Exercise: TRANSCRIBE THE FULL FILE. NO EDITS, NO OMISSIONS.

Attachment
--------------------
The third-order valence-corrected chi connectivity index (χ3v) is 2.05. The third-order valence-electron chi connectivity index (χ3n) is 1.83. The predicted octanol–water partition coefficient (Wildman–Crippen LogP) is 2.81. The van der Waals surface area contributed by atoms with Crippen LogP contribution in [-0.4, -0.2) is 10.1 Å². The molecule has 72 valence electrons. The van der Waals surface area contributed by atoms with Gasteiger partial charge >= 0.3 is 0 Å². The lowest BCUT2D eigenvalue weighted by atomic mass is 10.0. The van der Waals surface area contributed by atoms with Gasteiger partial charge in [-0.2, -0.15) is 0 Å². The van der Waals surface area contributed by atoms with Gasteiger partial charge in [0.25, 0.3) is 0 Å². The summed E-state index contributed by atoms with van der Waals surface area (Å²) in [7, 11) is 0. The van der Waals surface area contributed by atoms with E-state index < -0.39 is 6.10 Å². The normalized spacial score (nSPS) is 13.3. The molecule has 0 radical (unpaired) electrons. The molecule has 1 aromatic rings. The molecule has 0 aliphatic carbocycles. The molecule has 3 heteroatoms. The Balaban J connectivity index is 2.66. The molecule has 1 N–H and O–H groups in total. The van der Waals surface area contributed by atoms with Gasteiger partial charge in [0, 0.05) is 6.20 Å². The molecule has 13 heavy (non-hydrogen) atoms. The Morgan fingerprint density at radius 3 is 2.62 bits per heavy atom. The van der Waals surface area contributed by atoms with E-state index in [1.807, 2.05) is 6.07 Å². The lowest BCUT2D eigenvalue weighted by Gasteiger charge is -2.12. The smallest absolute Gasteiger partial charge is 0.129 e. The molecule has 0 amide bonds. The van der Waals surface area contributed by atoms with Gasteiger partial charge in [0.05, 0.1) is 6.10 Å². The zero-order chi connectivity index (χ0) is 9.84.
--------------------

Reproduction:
The third-order valence-corrected chi connectivity index (χ3v) is 2.05. The third-order valence-electron chi connectivity index (χ3n) is 1.83. The predicted octanol–water partition coefficient (Wildman–Crippen LogP) is 2.81. The van der Waals surface area contributed by atoms with Crippen LogP contribution in [-0.4, -0.2) is 10.1 Å². The molecule has 72 valence electrons. The van der Waals surface area contributed by atoms with Gasteiger partial charge >= 0.3 is 0 Å². The lowest BCUT2D eigenvalue weighted by atomic mass is 10.0. The van der Waals surface area contributed by atoms with Gasteiger partial charge in [-0.2, -0.15) is 0 Å². The van der Waals surface area contributed by atoms with Gasteiger partial charge in [0.25, 0.3) is 0 Å². The summed E-state index contributed by atoms with van der Waals surface area (Å²) in [7, 11) is 0. The van der Waals surface area contributed by atoms with E-state index < -0.39 is 6.10 Å². The normalized spacial score (nSPS) is 13.3. The molecule has 0 radical (unpaired) electrons. The molecule has 1 aromatic rings. The molecule has 0 aliphatic carbocycles. The molecule has 3 heteroatoms. The Balaban J connectivity index is 2.66. The molecule has 1 N–H and O–H groups in total. The van der Waals surface area contributed by atoms with Gasteiger partial charge in [0, 0.05) is 6.20 Å². The molecule has 13 heavy (non-hydrogen) atoms. The Morgan fingerprint density at radius 3 is 2.62 bits per heavy atom. The van der Waals surface area contributed by atoms with E-state index in [1.807, 2.05) is 6.07 Å². The lowest BCUT2D eigenvalue weighted by Gasteiger charge is -2.12. The smallest absolute Gasteiger partial charge is 0.129 e. The molecule has 0 amide bonds. The van der Waals surface area contributed by atoms with Gasteiger partial charge in [0.05, 0.1) is 6.10 Å². The zero-order chi connectivity index (χ0) is 9.84.